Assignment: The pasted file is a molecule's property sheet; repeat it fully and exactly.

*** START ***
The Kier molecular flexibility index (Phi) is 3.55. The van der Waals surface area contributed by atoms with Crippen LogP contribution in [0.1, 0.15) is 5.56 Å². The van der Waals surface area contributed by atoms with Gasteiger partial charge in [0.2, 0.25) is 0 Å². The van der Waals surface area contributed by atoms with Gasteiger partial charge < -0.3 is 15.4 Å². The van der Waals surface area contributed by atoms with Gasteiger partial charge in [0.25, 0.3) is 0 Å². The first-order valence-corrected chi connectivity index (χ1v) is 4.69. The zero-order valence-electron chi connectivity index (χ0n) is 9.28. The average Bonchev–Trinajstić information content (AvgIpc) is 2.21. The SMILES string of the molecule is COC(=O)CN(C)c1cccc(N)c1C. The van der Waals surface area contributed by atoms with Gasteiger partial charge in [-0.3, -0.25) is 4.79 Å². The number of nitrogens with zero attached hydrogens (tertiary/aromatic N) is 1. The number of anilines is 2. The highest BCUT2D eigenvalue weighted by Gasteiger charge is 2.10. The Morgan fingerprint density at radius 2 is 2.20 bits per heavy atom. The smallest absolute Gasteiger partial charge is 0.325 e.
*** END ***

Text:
The Kier molecular flexibility index (Phi) is 3.55. The van der Waals surface area contributed by atoms with Crippen LogP contribution in [0.1, 0.15) is 5.56 Å². The van der Waals surface area contributed by atoms with Gasteiger partial charge in [0.2, 0.25) is 0 Å². The van der Waals surface area contributed by atoms with Gasteiger partial charge < -0.3 is 15.4 Å². The van der Waals surface area contributed by atoms with Gasteiger partial charge in [0.25, 0.3) is 0 Å². The first-order valence-corrected chi connectivity index (χ1v) is 4.69. The zero-order valence-electron chi connectivity index (χ0n) is 9.28. The average Bonchev–Trinajstić information content (AvgIpc) is 2.21. The SMILES string of the molecule is COC(=O)CN(C)c1cccc(N)c1C. The van der Waals surface area contributed by atoms with Gasteiger partial charge in [-0.3, -0.25) is 4.79 Å². The number of nitrogens with zero attached hydrogens (tertiary/aromatic N) is 1. The number of anilines is 2. The highest BCUT2D eigenvalue weighted by Gasteiger charge is 2.10. The Morgan fingerprint density at radius 2 is 2.20 bits per heavy atom. The smallest absolute Gasteiger partial charge is 0.325 e.